And so this was Christmas, a fine event if there ever was one. A virgin, impregnated by the power of God (who'll apparently go to great lengths to avoid the "birds and the bees" conversation), rides into the overcrowded town with her newly-shotgun-wed husband to pay their taxes, when, after weeks on the back of some poor burro, the thirteen-year-old miraculously pops out her first baby in a spray of blessed afterbirth and only the most pious amounts of pain. And so, to commemorate the occasion of this supposed anniversary (the birth certificate got lost in the mail somewhere), we fret over buying one another just the right thing, the thing that will prove that we love them forever (until Mothers' Day or their birthday or Valentine's Day); we pretend for a few hours to care about the poor, cold, sick, and downtrodden, the huddled masses (as long as we can also pretend that they are all so adorable as Tiny Tim or as poignant as The Little Match Girl); and we play obnoxious nonsense songs the meaning of which few understand (leave belief out; no true beliefs can be built on ignorance).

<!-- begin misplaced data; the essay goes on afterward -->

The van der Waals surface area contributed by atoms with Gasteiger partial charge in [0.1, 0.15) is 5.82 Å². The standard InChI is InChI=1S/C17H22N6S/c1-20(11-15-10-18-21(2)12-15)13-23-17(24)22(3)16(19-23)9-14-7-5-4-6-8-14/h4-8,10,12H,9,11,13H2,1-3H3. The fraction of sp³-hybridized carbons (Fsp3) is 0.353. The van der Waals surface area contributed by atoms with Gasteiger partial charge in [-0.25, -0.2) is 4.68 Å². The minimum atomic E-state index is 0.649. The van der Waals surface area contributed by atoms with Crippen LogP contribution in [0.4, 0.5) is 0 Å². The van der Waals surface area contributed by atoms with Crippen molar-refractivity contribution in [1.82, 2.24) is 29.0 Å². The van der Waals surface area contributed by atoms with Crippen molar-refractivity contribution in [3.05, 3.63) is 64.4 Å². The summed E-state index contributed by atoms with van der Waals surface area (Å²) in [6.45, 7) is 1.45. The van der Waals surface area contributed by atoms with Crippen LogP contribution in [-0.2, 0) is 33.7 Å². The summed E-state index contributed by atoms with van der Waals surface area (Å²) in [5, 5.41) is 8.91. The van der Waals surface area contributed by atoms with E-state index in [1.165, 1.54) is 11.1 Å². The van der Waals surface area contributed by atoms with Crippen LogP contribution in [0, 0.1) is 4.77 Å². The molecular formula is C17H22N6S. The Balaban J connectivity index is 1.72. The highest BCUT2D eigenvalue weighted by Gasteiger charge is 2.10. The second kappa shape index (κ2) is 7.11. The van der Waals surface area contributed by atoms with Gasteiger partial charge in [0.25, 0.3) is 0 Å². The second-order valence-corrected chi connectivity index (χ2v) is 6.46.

I'm not trying to be glib or flippant about Jesus' birth. I guess I just have a hard time looking at religion without looking at the bare bones of it. I think rationality is something applied to religious beliefs far too little, both in the beliefs themselves and in the practices which accompany them. It's not what I set out to write about tonight, but I thought Christ's Mass deserved to be noted before it slipped away, and this is what came out. I suppose that it's the product of a rage that's been building for some time now. That anyone can profess to follow in the footsteps of the Lamb of God, The Prince of Peace, that great forgiver of all sins and lover of all sinners, and yet deem someone - anyone - unworthy of HIS love - oh, my friends, I become very upset. My minority, non-Christian friends lie back and take it, even expect it. I know, though, that the baby that shivered in the night those many years ago didn't care if the arms holding him were gay or Jewish or even if they belonged to the Pope himself.
What mattered was love.